Sketchnotes is a quick, fun read.  The book is beautiful to hold and feel.  It is printed on heavy paper and has an indescribable velveteen feel to it.  Highly recommended.

Tell me what you think.  Have you had a doctor sketchnote your personal story?  Why not?

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Mike Rohde December 18, 2012 at 11:20 am

Thank you Dr. Vartabedian for the review and sharing how sketchnotes dovetail with clinical applications. I do hope the book has a positive influence on other clinicians and physicians. Thanks again!


Heidi Roman December 18, 2012 at 3:17 pm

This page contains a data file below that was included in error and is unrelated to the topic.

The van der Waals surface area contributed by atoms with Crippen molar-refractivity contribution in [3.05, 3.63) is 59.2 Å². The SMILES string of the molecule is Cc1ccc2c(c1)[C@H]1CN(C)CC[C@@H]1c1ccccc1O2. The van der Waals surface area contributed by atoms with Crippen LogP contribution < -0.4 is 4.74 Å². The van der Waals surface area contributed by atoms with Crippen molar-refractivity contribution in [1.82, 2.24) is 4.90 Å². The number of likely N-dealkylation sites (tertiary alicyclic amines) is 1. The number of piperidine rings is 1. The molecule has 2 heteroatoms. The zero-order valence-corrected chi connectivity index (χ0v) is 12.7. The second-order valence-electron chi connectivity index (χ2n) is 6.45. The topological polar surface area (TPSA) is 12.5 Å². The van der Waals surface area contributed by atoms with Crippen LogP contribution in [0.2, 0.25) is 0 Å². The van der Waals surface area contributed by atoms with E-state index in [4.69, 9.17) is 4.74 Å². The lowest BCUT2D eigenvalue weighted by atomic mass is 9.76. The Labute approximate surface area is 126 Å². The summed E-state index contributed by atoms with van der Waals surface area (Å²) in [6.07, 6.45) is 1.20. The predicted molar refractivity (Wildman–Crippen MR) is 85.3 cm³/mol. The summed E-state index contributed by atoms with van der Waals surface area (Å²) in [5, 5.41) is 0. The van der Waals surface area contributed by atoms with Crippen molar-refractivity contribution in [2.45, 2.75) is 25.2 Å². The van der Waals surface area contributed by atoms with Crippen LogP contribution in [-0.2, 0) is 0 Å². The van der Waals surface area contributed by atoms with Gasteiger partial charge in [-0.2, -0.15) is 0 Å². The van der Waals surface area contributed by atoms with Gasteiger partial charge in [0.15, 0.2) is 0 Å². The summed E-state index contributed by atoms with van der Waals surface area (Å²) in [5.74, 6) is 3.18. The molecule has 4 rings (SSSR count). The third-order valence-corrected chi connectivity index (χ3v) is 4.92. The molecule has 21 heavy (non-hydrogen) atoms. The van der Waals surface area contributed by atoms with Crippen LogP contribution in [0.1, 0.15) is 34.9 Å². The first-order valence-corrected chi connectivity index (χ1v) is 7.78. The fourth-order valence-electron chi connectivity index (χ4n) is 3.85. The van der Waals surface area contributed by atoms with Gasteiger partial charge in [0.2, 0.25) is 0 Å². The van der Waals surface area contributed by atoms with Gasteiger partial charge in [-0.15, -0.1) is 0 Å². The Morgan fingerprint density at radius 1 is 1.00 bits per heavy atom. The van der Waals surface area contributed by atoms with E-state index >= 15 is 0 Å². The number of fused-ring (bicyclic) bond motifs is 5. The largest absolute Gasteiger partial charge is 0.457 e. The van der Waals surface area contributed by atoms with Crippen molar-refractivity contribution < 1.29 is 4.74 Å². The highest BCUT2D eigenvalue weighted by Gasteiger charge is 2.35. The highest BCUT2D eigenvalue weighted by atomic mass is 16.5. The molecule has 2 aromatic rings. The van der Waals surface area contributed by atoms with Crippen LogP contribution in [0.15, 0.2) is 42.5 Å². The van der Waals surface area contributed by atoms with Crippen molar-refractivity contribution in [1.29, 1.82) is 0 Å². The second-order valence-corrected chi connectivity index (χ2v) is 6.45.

So cool! I’ll definitely look for the book. My “sketchnotes” are often on the paper covering the exam room table. You’ve got me thinking- have you ever created videos of any of your clinical sketchnotes talks? It would be pretty cool for a family to have the video and be able to go back and watch if they had questions later. For me, in general peds, it would also be great to have a series of “canned” sketchnotes talks on common problems that I could send to parents via email. . . or maybe one day even via text to their smart phone.

DrV December 19, 2012 at 10:32 pm

Funny you should mention that, Heidi. In my original draft of the post I noted that sketchnotes have been happening for years on examining room table paper. And that’s a good start. We just need to make it good enough that the patient can make some sense of it, take a picture of it or take it with them.

Great minds think alike.

Kirsten Ostherr December 18, 2012 at 3:31 pm